It was a Nawabi butter fest, one that left me groaning in the passenger seat of the car that had to deposit me back home.

Caution: If you embark on this butter trail, your insides may well suffocate in a swamp of grease by the last cottony ball of spinach and paneer kofta that rolls down your gullet at Nawabs. Consecutive cups of green tea may not save you. For the uber-ambitious and blubberingly unhealthy, feel free to add a shot of baklava to the buttery binge.

Credits for their recommendations & for lending me their tummies: Leen, Sheban & Varshik, thanks folks!

Al Bait Al Baghdadi Restaurant
Al Muteena Street, Deira, Dubai
Phone: +971 (4) 273-7064
[They also have a branch in Sharjah, near Al Majaz Park. Phone: +971 (6) 559-8844]

Mumbai Express
Behind the Pizza Hut across from Bur Juman, facing the parking lot across from Urban Tadka, Karama, Dubai
Phone: +971 (4) 370-8081 / 397-9616
Website: http://mumbaiexpress.org/

Multiple branches, but this one was in Jumeirah Plaza, Beach Road, Jumeirah 1
Phone: +971 (4) 344-2330
Website: http://www.nawabindiancuisine.ca

Author: InaFryingPan

With a family legacy of ingenious cooks, a nutritionist and chef-extraordinaire mother, and a father who introduced me to steak and caviar when I could barely reach the table, I had no choice but to acquire a keen awareness of food during my childhood years in Dubai. But it was only after I found myself on a college campus in Philadelphia – far away from home, too cheap as a student to spend on anything other than pizza, and with dorm rooms that had little rat-holes of kitchens if they even had them at all – when I developed a heightened appreciation of food. An appreciation of food that I once ate every night at the dinner table in Dubai, but that was now an entire ocean away. I lusted for the culinary treasures that lay outside the stale walls of my college dining hall, hijacked friends’ kitchens to try my hand at something, anything , remotely edible, and greedily raided different websites in search of highly-rated restaurants. With my move to New York to work for a consulting firm that secretly harbored self-professed foodies, my appreciation transformed into a passion, an addicition. I felt like everyone around me in New York was talking about food: where to get the best cupcakes, pizza slices, banh mi, kati rolls, pho, fried chicken, and every other food item out there that is just a plain old dish in some part of the world, but that’s become hyped to unforeseen proportions in New York. What fuelled my addiction over time was travel to different cities, both for work and play, which gave me unfettered access to the culinary havens of not only New York, but also of DC, Virginia, Chicago, Houston, Vegas, Austin, Seattle and even a little city called Bentonville (Arkansas!). After 9 years away from home, I’ve finally taken the leap to come back to Dubai – with not just an awareness, but genuine appreciation and passionate addiction for what I’d taken for granted as a child. Mom, I’m back to reclaim my seat at your dinner table, and to rediscover this city with its ever-expanding menu of international flavors.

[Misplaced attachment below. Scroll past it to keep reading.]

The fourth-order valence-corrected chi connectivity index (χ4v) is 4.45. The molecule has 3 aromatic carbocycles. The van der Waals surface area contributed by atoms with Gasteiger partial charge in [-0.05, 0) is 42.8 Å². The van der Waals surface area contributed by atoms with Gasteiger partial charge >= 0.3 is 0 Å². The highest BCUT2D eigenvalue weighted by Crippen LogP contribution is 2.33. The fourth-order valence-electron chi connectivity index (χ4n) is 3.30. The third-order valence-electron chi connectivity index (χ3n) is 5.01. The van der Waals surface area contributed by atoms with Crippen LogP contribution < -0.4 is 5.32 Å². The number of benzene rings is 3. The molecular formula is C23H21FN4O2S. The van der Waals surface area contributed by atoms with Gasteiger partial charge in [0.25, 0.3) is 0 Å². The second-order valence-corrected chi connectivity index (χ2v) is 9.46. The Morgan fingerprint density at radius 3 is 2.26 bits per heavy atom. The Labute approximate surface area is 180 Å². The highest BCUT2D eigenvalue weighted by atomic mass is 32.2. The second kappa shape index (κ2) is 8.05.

10 thoughts on “A Two Day Butter Binge: Tashreeb, Pav Bhaaji, and Daal Makhani.

  1. Tet says:

    A butter inspired write up would not be the same without words such as gloop and blobs. Enjoyed reading as always.

    1. inafryingpan says:

      @twitter-595289592:disqus – at your service Tet, helping to expand the urban dictionary one foodie word at a time! ;)

  2. IshitaUnblogged says:

    Clearly this butter trail is not for me though I’m dying and twirling inside out to venture on this. Slurp, lick, burp – I bet the butter smell’s still lingering on your fingers!

    1. inafryingpan says:

      @openid-138341:disqus – you know the crappy part of it all…Dettol antibacterial has left my buttered fingers smelling blandly antiseptic.

    1. inafryingpan says:

      @ef6ce07ddcac90368071aa65624f5ca6:disqus – ;) I would take blush in my bhaaji over mud-mask any day.

  3. Ingrid says:

    Oh God you just gave me such a craving for decent Indian food… I live in Brussels. it does not appear to exist here.

    1. inafryingpan says:

      @19a54fe2b7c9ca49fda8044bc58014de:disqus – WHAT?!! no decent Indian food in Brussels? How can that be…it is Le Shocking!

      But seriously, what about La Porte du Bengale or Les Rive du Gange or Le Taj (all of which have decently high rankings on Trip Advisor and cutely french names)??